Liam Neeson makes his Dirty Harry

Taken

on January 28, 2009 by Wade Major
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Human traffickers and political correctness both take a sadistic beating in the latest Luc Besson/Robert Mark Kamen-scripted actioner, arguably the best effort yet from the duo. A classic vigilante revenge thriller in the grand tradition of Man on Fire, Dirty Harry and Mad Max, the briskly-paced Pierre Morel-directed film won’t win any accolades for its brash illiberalism, and that’ll be just fine with fans of the genre who for nearly a generation have been driven more and more to the substandard offerings of the direct-to-video world to quench their thirst for this kind of cathartic release. Distributor 20th Century Fox can expect healthy droves of such fans to emerge from the shadows, delivering solid Oscar-season counterprogramming figures.

Hoping to wind down a long career as a lethal covert operative for the U.S. government and make amends for his many years of absence and neglect, Bryan (Liam Neeson) has retired and relocated to be closer to his 17-year-old daughter Kim (Maggie Grace) who, since her parent’s divorce, has been raised by her mother Lenore (Famke Janssen) and wealthy stepfather Stuart (Xander Berkeley). A long-planned trip to Paris with a friend, however, requires the consent of Kim’s biological father—a trip to which Bryan reluctantly consents for fear of again alienating his daughter. Upon their arrival, however, kidnappers target Kim and her friend and seize the girls in dramatic fashion while Kim is on the phone to her father.

Bryan’s oath of death, in which he tells the kidnappers precisely who he is and what he will do to them when he finds them, is the film’s fuse point, which Fox has smartly tagged as the picture’s key marketing hook in trailers and commercials. It’s at this moment that Bryan shifts into action, flying to Paris and methodically applying every weapon in his arsenal, every trick in his handbook, every tool at his disposal to find his daughter and wreak unspeakable carnage on those who would do her ill.

While there no questioning that the scenario here borrows heavily from Man on Fire, Taken is very much its own film, bolstered by director Morel’s ( District B13 ) explosive, adrenaline-driven approach to staging action and a cleverly-constructed script that exponentially amps the urgency of Bryan’s mission with each successive plot twist and change of venue. It’s an intense, furious 91-minute ride, almost without let-up, smartly mixing obligatory genre elements with a smattering of refreshingly unpredictable and unexpected turns.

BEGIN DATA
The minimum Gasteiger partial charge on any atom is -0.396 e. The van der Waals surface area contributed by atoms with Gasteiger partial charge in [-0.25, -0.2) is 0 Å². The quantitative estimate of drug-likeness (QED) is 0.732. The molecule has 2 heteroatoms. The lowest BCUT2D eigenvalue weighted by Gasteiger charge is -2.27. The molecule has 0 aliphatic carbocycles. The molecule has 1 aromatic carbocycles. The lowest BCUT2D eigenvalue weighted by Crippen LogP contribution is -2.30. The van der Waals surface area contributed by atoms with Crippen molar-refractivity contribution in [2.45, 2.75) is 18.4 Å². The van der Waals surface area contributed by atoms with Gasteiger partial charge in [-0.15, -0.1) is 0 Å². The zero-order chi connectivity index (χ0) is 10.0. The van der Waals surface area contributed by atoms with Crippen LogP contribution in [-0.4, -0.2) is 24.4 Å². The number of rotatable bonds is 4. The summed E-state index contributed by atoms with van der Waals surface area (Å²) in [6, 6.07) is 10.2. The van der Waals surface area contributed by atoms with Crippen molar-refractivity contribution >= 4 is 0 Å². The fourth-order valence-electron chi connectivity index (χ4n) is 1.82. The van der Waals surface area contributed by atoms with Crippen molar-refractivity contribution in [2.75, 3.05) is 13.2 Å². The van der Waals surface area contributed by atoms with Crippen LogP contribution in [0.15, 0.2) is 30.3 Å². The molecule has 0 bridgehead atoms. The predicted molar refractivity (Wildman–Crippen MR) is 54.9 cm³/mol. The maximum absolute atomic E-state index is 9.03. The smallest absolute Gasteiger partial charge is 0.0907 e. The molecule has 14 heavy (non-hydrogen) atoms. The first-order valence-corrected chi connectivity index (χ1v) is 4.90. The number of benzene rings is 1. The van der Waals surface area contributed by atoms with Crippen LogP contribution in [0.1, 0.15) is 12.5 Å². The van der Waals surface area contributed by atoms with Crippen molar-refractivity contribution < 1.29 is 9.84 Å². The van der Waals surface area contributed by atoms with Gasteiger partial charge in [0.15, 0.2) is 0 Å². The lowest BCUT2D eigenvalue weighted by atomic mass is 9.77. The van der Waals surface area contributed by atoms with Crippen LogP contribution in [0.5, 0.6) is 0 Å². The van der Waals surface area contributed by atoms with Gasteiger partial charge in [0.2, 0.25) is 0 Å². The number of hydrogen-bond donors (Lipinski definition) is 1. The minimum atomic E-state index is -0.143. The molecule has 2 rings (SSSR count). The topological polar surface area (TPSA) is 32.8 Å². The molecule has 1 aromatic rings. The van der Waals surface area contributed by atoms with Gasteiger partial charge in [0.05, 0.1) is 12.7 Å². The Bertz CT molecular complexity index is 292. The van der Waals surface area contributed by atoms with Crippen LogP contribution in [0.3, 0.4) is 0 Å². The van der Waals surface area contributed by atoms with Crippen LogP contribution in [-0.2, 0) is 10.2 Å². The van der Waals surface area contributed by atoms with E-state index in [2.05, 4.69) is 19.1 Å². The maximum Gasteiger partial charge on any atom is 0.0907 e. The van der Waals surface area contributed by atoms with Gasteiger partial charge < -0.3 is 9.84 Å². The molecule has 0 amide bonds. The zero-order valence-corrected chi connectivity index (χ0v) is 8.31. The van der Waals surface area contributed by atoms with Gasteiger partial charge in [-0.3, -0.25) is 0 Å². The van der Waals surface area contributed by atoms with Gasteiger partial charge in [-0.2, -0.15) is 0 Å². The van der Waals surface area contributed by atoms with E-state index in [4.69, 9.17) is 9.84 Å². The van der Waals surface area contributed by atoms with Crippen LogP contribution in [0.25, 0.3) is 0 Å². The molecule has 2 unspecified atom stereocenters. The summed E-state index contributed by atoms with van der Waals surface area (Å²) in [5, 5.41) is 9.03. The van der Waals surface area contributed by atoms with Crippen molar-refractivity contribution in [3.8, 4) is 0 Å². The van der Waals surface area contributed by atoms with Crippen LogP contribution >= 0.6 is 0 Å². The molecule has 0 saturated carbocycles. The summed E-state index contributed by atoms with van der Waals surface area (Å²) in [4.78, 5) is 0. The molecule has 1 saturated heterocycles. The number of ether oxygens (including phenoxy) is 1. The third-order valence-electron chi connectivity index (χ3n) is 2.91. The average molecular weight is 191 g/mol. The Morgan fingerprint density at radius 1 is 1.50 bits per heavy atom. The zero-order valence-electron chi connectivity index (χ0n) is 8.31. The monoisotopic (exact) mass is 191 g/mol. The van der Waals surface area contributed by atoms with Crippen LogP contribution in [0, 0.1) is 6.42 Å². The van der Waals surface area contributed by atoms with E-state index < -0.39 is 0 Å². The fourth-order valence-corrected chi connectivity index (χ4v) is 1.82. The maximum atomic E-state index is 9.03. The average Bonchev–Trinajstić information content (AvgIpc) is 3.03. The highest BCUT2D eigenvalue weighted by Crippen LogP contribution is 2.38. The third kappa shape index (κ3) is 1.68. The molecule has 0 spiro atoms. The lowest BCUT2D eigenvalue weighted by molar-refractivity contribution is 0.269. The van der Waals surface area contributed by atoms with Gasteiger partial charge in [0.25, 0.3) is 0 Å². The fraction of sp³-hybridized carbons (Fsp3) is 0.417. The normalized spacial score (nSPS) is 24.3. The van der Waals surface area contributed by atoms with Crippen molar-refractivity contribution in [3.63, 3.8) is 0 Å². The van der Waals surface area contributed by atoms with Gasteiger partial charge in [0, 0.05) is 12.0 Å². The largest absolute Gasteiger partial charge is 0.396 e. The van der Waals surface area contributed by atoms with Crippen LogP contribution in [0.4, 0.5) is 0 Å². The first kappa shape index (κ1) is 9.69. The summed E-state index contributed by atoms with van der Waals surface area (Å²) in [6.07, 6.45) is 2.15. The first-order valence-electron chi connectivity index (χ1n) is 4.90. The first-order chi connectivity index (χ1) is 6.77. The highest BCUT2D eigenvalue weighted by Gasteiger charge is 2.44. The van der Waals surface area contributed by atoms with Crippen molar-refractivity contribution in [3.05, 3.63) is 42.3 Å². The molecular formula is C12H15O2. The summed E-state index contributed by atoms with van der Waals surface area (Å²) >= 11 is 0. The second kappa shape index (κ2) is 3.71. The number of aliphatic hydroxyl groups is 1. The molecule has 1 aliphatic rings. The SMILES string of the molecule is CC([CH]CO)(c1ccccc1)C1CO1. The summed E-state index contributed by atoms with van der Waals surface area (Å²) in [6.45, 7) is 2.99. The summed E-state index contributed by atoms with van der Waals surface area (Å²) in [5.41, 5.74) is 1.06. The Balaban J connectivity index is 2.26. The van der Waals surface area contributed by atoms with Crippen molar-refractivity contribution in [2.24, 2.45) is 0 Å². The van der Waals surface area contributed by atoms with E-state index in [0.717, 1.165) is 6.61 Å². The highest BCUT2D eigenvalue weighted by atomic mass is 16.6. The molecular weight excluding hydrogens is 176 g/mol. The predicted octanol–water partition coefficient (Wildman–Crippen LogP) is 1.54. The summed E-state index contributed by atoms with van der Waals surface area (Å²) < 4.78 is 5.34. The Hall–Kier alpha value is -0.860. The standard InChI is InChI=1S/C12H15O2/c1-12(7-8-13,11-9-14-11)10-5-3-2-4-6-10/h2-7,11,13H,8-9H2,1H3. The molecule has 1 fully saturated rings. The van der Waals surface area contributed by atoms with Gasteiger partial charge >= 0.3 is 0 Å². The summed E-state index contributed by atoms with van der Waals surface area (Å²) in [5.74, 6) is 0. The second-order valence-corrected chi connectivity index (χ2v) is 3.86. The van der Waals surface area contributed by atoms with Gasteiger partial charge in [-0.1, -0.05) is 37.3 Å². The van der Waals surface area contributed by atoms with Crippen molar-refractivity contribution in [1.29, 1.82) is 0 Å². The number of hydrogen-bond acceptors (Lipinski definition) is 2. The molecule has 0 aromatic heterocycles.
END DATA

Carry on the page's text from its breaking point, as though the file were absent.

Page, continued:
The emotional investment commanded by these pictures necessarily relies on an uncomfortable but truthful axis between righteousness, redemption and revenge—the notion that the capacity for merciless cruelty and violence resides in every human being and is waiting to be unleashed at any time in the service of a cause sufficiently just. Defusing the discomfort most people have with this notion is typically a function of casting, and Neeson more than delivers. One of the few major actors with both the bearing and the skill to communicate sensitivity and gravitas, Neeson engages the audience’s emotions almost from the start, constructing a character for whom it’s impossible not to cheer, whether he’s buying his daughter a birthday gift or pumping bullets into someone’s skull.

Supporting performances consist mostly of getting killed, wounded or tortured.

Films like Taken have, of course, become something of a staple for Besson’s Europacorp, particularly those which he has authored with Kamen. Since their first collaboration on The Fifth Element, the two have given audiences Jet Li’s Kiss of the Dragon and three Transporter films, as well as the superb Besson-scripted Jet Li effort Unleashed (aka Danny the Dog ), on which Kamen served as a consultant. All feature some fusion of elements from Besson’s La Femme Nikita and Kamen’s The Karate Kid scripts, specifically involving the application of righteous violence in the face of overwhelming odds. It’s a time-tested formula that Besson and Kamen appear to have perfected, at least in this instance, to an elevated degree.

For Morel—previously a cinematographer on The Transporter and Unleashed, among others—the film will almost certainly mark a chance to springboard from Europacorp to Hollywood A-list status—a loss for Besson but a clear gain for a Hollywood desperately in need of new blood to oversee its increasingly stagnant action offerings.

Distributor: 20th Century Fox
Cast: Liam Neeson, Famke Janssen, Maggie Grace and Xander Berkeley.
Director: Philippe Morel
Screenwriter: Luc Besson and Robert Mark Kamen
Producers: Luc Besson, India Osborne and Pierre-Ange Le Pogom
Genre: Action
Rating: PG-13 for intense sequences of violence, disturbing thematic material, sexual content, some drug references and language
Running time: 91 min.
Release date: January 30, 2009

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